A Social History of the Early Nephites (2001 FAIR Conference) by Brant Gardner

FAIR Issues 42: Dismissing Book of Mormon Geography Inaccuracies, Michael R. Ash, 0:07:22

FAIR Issues 55: Do Nephite Names find a “Home” in Middle East, Michael R. Ash, 0:07:54

Faith and Reason 11: Book of Mormon Politics Unlike Joseph Smith’s, Michael R. Ash, 0:08:52

Faith and Reason 19: Deseret and Bees, Michael R. Ash, 0:05:09

Faith and Reason 20: “Without a Cause”, Michael R. Ash, 0:04:35

Mormon FAIR-Cast 109: Response to criticisms of the Book of Mormon, Martin Tanner, 0:19:50

Ammon and the Mesoamerican Custom of Smiting off Arms

Barley and Wheat in the Ancient New World

Battles and The Book of Mormon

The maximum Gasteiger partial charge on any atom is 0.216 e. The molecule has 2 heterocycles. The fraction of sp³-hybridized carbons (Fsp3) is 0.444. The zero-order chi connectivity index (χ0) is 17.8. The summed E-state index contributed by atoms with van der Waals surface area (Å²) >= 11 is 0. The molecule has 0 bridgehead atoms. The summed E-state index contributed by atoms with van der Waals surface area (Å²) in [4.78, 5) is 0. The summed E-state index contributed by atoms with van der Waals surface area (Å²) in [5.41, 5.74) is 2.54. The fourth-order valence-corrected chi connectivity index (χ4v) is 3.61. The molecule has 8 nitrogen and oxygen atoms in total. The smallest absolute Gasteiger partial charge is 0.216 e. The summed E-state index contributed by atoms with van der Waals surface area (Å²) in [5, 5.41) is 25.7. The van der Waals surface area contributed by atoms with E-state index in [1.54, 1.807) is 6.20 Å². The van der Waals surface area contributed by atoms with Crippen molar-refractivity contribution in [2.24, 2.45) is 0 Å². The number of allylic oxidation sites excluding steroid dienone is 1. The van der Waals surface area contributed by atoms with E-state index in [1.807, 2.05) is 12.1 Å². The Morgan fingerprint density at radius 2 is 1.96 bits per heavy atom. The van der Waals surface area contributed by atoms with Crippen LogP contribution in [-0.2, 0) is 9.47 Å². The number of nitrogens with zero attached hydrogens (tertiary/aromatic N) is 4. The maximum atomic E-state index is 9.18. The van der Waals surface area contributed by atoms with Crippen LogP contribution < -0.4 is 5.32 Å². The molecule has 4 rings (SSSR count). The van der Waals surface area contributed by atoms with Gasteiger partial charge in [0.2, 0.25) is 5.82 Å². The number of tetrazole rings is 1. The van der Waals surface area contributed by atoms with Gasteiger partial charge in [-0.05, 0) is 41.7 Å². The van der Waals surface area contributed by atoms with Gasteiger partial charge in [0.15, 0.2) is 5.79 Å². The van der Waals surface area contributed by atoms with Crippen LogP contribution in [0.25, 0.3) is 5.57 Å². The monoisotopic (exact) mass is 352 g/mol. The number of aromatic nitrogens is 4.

Book of Mormon 2 Why Anachronisms

Book of Mormon 4 Elephants in America

Book of Mormon 7 Brass Iron and Steel

Book of Mormon 8 Gold Plates

Book of Mormon 9 No Pre Columbian Wheels

Cattle and The Book of Mormon

Coins and The Book of Mormon

Don’t Experts Say There is No Evidence of Silk or Linen in Ancient America

Glass and The Book of Mormon

Iron Ore – Book of Mormon Evidence

Linens and The Book of Mormon

Metal and Metallurgy – The Mines of Timna – Book of Mormon Evidence

Metals and Golden Plates in Mesoamerica, Daniel Johnsons 2010 BMAF lecture

Metals and The Book of Mormon

pt 15, silk and archaeology in The Book of Mormon, credits

pt 2 Coins, (full-length) rebuttal of an anti-Mormon

pt 3, Metals (full-length) rebuttal of an anti-Mormon

pt 4 Grains, (full-length) rebuttal of an anti-Mormon

pt 5 Horses, (full-length) rebuttal of an anti-Mormon

Silk and The Book of Mormon

Swine and The Book of Mormon

Swords in The Book of Mormon

Wheat and Barley in The Book of Mormon